Coffee Chat: My Forgotten Mantra

Hello there!  Now isn't that heavy silver coffee pot just something?  I never really noticed it before when I'd used this photo but it came up very large just at first when loading in today and the ornamentation of that spout was something to behold.  And then I realized the heavy silver coffee pot, the wide gold bands on the cup and saucer, and the rare coin collection were all about the precious metals.  Ha.  It only took a few years of looking at this image over and over again, to gather all that information that came to me in a mere moment today

A lot like reading the Bible, is that photo.  I'll read over something dozens of times and all of a sudden 'click' and there is a revelation I've never had before.  It's kinda awesome.  I had such a moment this past week.  I've begun a daily Torah reading again, which is just working my way through the first five chapters of the Bible and then repeating as I finish it up.  Why?  Because there is a verse which says something to the effect 'I shall study Torah every day and be blessed',(why can I not find this verse at the moment?  And isn't that always the way?) and a whole lot of other verses which mention the importance of hearing or studying Torah...which happens to tie right in with the verse in Deuteronomy 6 which says:

 6And you must commit yourselves wholeheartedly to these commands that I am giving you today. 7Repeat them again and again to your children. Talk about them when you are at home and when you are on the road, when you are going to bed and when you are getting up. 8Tie them to your hands and wear them on your forehead as reminders. 9Write them on the doorposts of your house and on your gates.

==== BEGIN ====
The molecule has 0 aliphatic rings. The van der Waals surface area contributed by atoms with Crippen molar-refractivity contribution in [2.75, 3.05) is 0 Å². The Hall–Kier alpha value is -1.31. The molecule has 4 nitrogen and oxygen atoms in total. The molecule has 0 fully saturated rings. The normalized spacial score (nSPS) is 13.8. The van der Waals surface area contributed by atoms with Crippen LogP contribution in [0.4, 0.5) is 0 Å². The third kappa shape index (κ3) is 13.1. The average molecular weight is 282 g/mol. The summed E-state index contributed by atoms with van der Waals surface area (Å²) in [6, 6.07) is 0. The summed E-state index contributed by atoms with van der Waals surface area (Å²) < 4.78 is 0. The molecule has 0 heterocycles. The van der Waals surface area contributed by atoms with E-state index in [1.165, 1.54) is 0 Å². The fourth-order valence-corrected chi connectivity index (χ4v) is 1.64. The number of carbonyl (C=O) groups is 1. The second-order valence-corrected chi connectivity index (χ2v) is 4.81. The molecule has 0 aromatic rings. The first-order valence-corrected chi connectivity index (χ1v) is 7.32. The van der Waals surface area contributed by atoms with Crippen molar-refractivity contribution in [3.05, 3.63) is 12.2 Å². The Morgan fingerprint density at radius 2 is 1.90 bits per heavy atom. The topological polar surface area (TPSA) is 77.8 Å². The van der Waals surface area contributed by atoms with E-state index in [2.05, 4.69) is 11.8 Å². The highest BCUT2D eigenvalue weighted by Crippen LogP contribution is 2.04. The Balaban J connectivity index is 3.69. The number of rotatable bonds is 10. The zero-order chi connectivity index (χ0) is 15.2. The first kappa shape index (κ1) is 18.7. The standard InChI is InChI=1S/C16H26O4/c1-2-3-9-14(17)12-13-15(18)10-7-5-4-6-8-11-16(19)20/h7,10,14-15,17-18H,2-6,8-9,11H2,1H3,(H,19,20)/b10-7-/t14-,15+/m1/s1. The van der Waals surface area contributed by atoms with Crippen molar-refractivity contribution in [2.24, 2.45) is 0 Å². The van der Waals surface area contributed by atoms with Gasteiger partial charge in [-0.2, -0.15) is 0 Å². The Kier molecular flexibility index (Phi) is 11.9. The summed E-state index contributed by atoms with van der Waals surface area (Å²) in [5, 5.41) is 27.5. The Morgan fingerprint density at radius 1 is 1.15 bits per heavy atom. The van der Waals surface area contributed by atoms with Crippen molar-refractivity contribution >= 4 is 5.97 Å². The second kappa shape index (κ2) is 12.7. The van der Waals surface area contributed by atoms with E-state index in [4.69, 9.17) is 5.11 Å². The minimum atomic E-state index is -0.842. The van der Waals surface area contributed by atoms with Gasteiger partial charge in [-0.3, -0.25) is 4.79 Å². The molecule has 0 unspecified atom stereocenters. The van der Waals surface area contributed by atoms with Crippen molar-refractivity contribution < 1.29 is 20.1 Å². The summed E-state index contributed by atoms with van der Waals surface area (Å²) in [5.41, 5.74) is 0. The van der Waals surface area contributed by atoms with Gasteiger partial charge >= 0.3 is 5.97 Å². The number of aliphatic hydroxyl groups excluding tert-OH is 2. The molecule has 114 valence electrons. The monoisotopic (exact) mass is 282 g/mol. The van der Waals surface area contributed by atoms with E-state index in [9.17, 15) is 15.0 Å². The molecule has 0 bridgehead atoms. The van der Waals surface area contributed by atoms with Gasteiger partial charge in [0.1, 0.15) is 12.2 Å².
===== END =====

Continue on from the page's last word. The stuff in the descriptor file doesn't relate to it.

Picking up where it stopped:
So I was reading Torah, specifically in Exodus 34 this past week about generational curses.  Now I have to confess that until a few years ago I'd never heard of a generational curse and I was a bit put out at my own lack of knowledge when a pastor brought the subject up in relation to another church member's problems.  It was a phrase that got bandied about a lot after that and I began to really feel burdened about certain things I saw in my own family history and to ponder on who 'caused the curse' and whether this would be the last generation of the curse, and what sins I was giving my own children to pay for,  etc.  This past week it happened I was also reading in Ezekiel and there in front of my eyes was good reason why I'd never heard  of generational curses.

In speaking with Ezekiel, God plainly says that no more will a son or grandson pay for a man's sin, but only those who commit the sin will pay for it.  Hey wait a minute!  That means that when I sin, I am responsible for my sin and there is no need for any one else in my family to pay for that sin.  That means that God Himself broke the generational curse!

Now isn't that amazing?

And you know what else is amazing?  The Bible (again in Exodus)  says that when God blesses He will bless for a thousand generations...and He didn't break that generational blessing!  It still stands...Isn't that AWESOME?

Well...That is why I love to read my Bible.  I wish I had a wonderful insight or revelation every single time I read it but I don't.  I get distracted and miss things.  I can pay full attention but it's like drinking from an empty cup for days on end.  But oh those days when the cup has been filled!  It takes my breath away, sets my feet dancing and makes me one happy soul.

Now, I never once meant to start out our chat with a lesson today, but there you go.  Sometimes, it's just that way.  I thought I was coming to share about the joys of seeing Katie this past weekend or the beautiful wedding or my frustrations with one of the survey sites where I earn or what all I've managed to accomplish this week  but God meant me to teach first and chat second I guess. lol